Richard’s big fundraising adventure in South America

Chimbarazo and, below, Richard on his adventures.
Chimbarazo and, below, Richard on his adventures.

An adventurous Nidderdale man has returned to the Dale after a three-month long journey that took him half way around the world and saw him raise thousands for a district charity.

Richard Fountain, 45, travelled overland to Ecuador to climb the Chimborazo volcano, and raised £2500 in sponsorship for Henshaws Society for Blind People in the process.



He has worked all over the world, Richard said, often returning to his home in Nidderdale and work at Henshaws so he decided to raise money for the charity as a way of thanking them for their support over the years.

His epic trip began in September last year when he boarded the number 24 bus from Pateley Bridge to Harrogate before travelling half way around the world without setting foot on an aeroplane. An old friend who works as a shipping agent helped him find places on two different ships, the first travelling from Tilbury in Essex to West Africa, and the second for West Africa on to Brazil.

After around five weeks at sea Richard arrived in South America and set off northwards through Paraguay, Bolivia and Peru before arriving in Ecuador ready to acclimatise for the climb.

Chimborazo’ peak is the point in the earth’s surface that is the furthest away from the earth’s core, meaning that reaching the summit is a special achievement for climbers.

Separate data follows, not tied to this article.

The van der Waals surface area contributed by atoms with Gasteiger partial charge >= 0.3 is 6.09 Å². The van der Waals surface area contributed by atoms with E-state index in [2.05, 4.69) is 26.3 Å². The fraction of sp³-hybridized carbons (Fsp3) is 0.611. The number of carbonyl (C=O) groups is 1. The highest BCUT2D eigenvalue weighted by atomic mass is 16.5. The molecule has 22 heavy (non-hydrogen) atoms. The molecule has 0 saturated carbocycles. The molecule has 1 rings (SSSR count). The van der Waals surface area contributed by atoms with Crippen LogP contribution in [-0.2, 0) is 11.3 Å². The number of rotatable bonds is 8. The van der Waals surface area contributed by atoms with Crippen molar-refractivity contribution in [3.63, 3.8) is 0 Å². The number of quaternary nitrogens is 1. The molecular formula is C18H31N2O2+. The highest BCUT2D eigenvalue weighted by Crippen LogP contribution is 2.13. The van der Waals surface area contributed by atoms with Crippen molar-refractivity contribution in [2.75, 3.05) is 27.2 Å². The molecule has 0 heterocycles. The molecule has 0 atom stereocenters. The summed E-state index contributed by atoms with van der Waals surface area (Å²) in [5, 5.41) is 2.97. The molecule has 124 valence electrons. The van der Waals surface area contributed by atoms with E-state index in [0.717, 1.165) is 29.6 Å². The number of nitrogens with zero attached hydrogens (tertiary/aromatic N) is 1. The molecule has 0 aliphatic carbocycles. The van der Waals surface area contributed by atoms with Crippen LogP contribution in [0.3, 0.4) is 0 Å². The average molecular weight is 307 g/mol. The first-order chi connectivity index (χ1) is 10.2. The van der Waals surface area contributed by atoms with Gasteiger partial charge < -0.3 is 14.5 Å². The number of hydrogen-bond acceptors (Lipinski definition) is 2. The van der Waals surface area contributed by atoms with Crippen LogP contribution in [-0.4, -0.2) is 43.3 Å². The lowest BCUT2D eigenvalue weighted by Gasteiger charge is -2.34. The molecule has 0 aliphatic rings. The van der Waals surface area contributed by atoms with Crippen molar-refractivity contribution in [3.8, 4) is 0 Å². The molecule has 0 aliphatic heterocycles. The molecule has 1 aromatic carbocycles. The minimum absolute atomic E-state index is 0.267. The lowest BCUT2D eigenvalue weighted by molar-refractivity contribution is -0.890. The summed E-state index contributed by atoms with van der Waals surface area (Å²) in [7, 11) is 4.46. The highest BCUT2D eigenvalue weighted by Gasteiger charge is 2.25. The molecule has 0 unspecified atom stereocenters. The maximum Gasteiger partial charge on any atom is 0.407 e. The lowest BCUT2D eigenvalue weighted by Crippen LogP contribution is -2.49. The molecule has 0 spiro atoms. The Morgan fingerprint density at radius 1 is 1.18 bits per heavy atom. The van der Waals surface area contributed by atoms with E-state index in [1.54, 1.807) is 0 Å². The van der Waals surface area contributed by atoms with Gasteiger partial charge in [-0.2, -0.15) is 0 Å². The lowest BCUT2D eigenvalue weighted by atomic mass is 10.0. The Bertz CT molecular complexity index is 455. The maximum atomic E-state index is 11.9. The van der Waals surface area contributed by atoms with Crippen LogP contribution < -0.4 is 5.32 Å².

“It’s a geographical quirk that means you cannot get any closer to the stars,” Richard said.

He spent time getting used to Ecuador’s high altitude thin air before joining forces with two other climbers and two guides to make their attempt on the volcano’s summit, setting off in the dead of night in order the reach the summit in time for sunrise.

The timings were chosen for practical reasons, as the snow covering the slopes of the mountains mean that once the sun rises high into the sky the glare makes it impossible to climb safely.

The eight hour trek went “remarkably smoothly”, Richard said, despite bad weather.

“The weather conditions were atrocious, and it was practically a white out. We only had about ten minutes at the summit, but I had time to get a picture of me shivering in the snow with a Yorkshire flag.”

After the successful climb it was time for Richard to get on a plane and take a faster route back to Nidderdale in time for his return to work at Henshaws over Christmas, and looking back on the trip he said he was numerous highlights.

“Climbing the mountain was great, and it was nice to catch up with an old colleague from Henshaws – Jo Belton de Fabre – who lives in Ecuador now. I liked Eastern Bolivia as well, and I travelled through the Chaco – the desert – where I’ve never been before.”

He kept friends and family back home up to date with his progress with the help of Henshaws students who set up and ran a website, Facebook page and fundraising page for his trip. “It’s very important to me that the students were involved,” Richard added.

The fundraising page is still online and taking donations for Henshaws

Planning has already begun for Richard’s next challenge, which he hopes will help raise money for Open Country - a charity which helps disabled people enjoy the countryside.

He plans to walk the “Chemin de la Liberté” – a Second World War escape route across the Pyrenees between France and Spain, and the only such route that was never shut down.